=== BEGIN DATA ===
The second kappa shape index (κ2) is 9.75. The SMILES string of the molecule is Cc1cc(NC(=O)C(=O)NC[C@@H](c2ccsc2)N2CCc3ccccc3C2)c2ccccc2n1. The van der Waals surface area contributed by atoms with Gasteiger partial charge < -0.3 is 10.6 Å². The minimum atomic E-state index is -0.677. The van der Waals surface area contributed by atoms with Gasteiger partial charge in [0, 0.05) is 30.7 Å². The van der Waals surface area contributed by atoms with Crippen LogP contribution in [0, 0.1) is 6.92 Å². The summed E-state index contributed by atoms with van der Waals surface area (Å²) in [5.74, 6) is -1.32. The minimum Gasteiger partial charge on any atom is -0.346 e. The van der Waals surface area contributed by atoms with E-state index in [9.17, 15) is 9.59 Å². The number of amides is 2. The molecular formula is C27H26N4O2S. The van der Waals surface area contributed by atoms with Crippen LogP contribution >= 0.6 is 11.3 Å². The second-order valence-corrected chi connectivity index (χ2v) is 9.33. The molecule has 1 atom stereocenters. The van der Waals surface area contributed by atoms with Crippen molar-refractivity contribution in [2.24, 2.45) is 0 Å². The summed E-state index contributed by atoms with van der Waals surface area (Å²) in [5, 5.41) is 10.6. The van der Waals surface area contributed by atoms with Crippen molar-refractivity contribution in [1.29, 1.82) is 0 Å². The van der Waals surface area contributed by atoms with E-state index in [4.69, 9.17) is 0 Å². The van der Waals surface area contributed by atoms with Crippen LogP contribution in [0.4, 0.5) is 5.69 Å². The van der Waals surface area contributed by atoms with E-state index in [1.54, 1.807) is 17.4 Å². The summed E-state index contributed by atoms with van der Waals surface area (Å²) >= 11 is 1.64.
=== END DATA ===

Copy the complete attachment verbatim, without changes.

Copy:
The second kappa shape index (κ2) is 9.75. The SMILES string of the molecule is Cc1cc(NC(=O)C(=O)NC[C@@H](c2ccsc2)N2CCc3ccccc3C2)c2ccccc2n1. The van der Waals surface area contributed by atoms with Gasteiger partial charge < -0.3 is 10.6 Å². The minimum atomic E-state index is -0.677. The van der Waals surface area contributed by atoms with Gasteiger partial charge in [0, 0.05) is 30.7 Å². The van der Waals surface area contributed by atoms with Crippen LogP contribution in [0, 0.1) is 6.92 Å². The summed E-state index contributed by atoms with van der Waals surface area (Å²) in [5.74, 6) is -1.32. The minimum Gasteiger partial charge on any atom is -0.346 e. The van der Waals surface area contributed by atoms with E-state index in [9.17, 15) is 9.59 Å². The number of amides is 2. The molecular formula is C27H26N4O2S. The van der Waals surface area contributed by atoms with Crippen LogP contribution >= 0.6 is 11.3 Å². The second-order valence-corrected chi connectivity index (χ2v) is 9.33. The molecule has 1 atom stereocenters. The van der Waals surface area contributed by atoms with Crippen molar-refractivity contribution in [2.24, 2.45) is 0 Å². The summed E-state index contributed by atoms with van der Waals surface area (Å²) in [5, 5.41) is 10.6. The van der Waals surface area contributed by atoms with Crippen molar-refractivity contribution in [1.29, 1.82) is 0 Å². The van der Waals surface area contributed by atoms with E-state index in [4.69, 9.17) is 0 Å². The van der Waals surface area contributed by atoms with Crippen LogP contribution in [0.4, 0.5) is 5.69 Å². The van der Waals surface area contributed by atoms with E-state index in [1.54, 1.807) is 17.4 Å². The summed E-state index contributed by atoms with van der Waals surface area (Å²) >= 11 is 1.64.